You know you're in trouble when the equines start turning on you.
I've always been suspicious of zebras. There's a reason God dressed them like prisoners from the get-go.
Still, how exactly does a zebra "attack" a person? I understand they're large, but still. I mean, where is the zebra on the food chain anyway? One step up from grass?
That's when I started digging, employing journalistic skills honed by years of writing Pop-Tart reviews and googled, "man attacked by zebra."
It was then that I found out the awful truth:
The zebra was kept as a pet by the victim in Pickaway, Ohio.
Just another sad story of domestic abuse, I'm afraid.
The cops were called and eventually shot the zebra, which was being "aggressive."
And yes, the zebra was unarmed.
Kind of like his owner.
Naturally, this was not the zebra's first offense.
"The zebra had already shown aggression. And speaking with some of the family members and friends, apparently, this zebra has been aggressive in the past," Pickaway County Sheriff Matthew Hafey told NBC4.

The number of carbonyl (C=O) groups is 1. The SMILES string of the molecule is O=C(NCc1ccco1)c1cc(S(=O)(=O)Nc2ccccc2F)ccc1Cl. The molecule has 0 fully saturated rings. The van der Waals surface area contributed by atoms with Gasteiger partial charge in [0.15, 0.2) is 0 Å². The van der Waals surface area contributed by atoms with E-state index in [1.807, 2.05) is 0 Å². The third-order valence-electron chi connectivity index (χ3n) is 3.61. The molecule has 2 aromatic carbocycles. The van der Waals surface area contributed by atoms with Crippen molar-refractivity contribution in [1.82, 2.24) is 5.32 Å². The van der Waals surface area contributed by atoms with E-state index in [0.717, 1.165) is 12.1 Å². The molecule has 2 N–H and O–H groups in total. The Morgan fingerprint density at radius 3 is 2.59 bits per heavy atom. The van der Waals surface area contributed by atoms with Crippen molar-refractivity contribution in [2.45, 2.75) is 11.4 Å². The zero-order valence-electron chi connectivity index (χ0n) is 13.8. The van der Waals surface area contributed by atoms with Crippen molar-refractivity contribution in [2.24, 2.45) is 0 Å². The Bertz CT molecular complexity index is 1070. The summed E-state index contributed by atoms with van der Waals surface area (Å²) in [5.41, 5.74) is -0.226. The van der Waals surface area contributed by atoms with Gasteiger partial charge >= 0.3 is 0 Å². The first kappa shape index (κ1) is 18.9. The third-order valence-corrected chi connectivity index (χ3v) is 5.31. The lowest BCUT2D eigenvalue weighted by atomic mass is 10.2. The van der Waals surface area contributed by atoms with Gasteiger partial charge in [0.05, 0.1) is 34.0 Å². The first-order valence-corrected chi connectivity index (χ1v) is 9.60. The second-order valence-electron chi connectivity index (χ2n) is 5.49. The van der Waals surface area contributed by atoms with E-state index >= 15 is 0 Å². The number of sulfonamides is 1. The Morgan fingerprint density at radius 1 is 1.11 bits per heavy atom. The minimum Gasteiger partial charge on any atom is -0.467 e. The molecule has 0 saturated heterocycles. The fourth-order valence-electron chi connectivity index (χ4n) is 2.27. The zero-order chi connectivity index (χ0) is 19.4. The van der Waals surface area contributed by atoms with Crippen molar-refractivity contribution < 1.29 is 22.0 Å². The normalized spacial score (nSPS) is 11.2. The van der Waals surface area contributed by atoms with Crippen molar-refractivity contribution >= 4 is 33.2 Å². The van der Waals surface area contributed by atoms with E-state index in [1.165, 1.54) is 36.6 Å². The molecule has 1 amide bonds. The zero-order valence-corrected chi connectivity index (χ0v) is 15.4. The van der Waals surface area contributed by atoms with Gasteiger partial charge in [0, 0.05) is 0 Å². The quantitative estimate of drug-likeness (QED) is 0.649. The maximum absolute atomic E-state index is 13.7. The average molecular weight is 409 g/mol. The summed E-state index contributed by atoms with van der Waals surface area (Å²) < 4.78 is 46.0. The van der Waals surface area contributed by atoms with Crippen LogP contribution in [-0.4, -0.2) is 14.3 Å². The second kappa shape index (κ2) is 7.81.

I don't know how many more examples we need, but this is what soft-on-zebra policies get you.
How often do zebras attack humans? You might be surprised by the answer:
Not all that often, really.
Okay, maybe not that surprised.
Still, there are enough zebra attacks to warrant a video with 66,000 views, "How to Survive a Zebra Attack."
Among the tips are, "Don't Ride Them," which honestly would not have otherwise occurred to me.
Of course, now I want to ride one.
Another helpful suggestion is to "Grab a Stick."
Well, sure. How many situations are there where grabbing a stick would not be useful? Neurosurgery maybe.
Regardless, be forewarned. I came across a story that I cannot confirm to my satisfaction, that a Brit was mistaken for a female zebra while on a safari and died from, um, fatal levels of affection.
Were I to make a list of ways I want to die, being loved to death by a zebra would not make the top million.
That all said, I still kind of want to ride one.
A small one.